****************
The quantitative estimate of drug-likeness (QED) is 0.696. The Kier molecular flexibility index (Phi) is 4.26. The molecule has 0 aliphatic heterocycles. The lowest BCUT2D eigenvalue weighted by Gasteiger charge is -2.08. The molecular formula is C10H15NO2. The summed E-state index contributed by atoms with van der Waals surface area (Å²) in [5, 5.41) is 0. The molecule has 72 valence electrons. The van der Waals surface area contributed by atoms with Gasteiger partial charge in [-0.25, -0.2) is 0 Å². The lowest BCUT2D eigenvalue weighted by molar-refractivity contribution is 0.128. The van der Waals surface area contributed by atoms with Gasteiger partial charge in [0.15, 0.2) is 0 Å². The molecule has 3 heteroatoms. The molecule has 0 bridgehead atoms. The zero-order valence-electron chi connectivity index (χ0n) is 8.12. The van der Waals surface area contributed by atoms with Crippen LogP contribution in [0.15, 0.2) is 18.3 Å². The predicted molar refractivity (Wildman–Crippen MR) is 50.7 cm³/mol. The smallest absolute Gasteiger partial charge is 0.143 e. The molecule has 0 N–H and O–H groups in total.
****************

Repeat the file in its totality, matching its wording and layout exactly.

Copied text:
The quantitative estimate of drug-likeness (QED) is 0.696. The Kier molecular flexibility index (Phi) is 4.26. The molecule has 0 aliphatic heterocycles. The lowest BCUT2D eigenvalue weighted by Gasteiger charge is -2.08. The molecular formula is C10H15NO2. The summed E-state index contributed by atoms with van der Waals surface area (Å²) in [5, 5.41) is 0. The molecule has 72 valence electrons. The van der Waals surface area contributed by atoms with Gasteiger partial charge in [-0.25, -0.2) is 0 Å². The lowest BCUT2D eigenvalue weighted by molar-refractivity contribution is 0.128. The van der Waals surface area contributed by atoms with Gasteiger partial charge in [0.15, 0.2) is 0 Å². The molecule has 3 heteroatoms. The molecule has 0 bridgehead atoms. The zero-order valence-electron chi connectivity index (χ0n) is 8.12. The van der Waals surface area contributed by atoms with Crippen LogP contribution in [0.15, 0.2) is 18.3 Å². The predicted molar refractivity (Wildman–Crippen MR) is 50.7 cm³/mol. The smallest absolute Gasteiger partial charge is 0.143 e. The molecule has 0 N–H and O–H groups in total.